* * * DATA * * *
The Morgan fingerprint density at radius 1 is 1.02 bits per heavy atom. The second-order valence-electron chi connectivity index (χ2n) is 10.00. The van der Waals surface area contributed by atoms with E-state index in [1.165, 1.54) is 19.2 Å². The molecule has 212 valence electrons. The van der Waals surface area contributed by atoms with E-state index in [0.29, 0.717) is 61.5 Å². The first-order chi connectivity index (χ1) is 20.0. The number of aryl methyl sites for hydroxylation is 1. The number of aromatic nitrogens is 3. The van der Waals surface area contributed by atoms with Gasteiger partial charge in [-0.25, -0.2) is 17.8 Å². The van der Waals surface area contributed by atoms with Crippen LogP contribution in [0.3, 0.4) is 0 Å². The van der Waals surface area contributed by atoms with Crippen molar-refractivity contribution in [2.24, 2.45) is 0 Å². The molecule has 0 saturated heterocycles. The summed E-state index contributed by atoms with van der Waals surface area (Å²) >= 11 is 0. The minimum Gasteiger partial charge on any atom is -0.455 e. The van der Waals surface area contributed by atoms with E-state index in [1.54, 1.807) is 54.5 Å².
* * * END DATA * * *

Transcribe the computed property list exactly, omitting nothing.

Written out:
The Morgan fingerprint density at radius 1 is 1.02 bits per heavy atom. The second-order valence-electron chi connectivity index (χ2n) is 10.00. The van der Waals surface area contributed by atoms with E-state index in [1.165, 1.54) is 19.2 Å². The molecule has 212 valence electrons. The van der Waals surface area contributed by atoms with E-state index in [0.29, 0.717) is 61.5 Å². The first-order chi connectivity index (χ1) is 20.0. The number of aryl methyl sites for hydroxylation is 1. The number of aromatic nitrogens is 3. The van der Waals surface area contributed by atoms with Gasteiger partial charge in [-0.25, -0.2) is 17.8 Å². The van der Waals surface area contributed by atoms with Crippen LogP contribution in [0.3, 0.4) is 0 Å². The van der Waals surface area contributed by atoms with Crippen molar-refractivity contribution in [2.24, 2.45) is 0 Å². The molecule has 0 saturated heterocycles. The summed E-state index contributed by atoms with van der Waals surface area (Å²) >= 11 is 0. The minimum Gasteiger partial charge on any atom is -0.455 e. The van der Waals surface area contributed by atoms with E-state index in [1.54, 1.807) is 54.5 Å².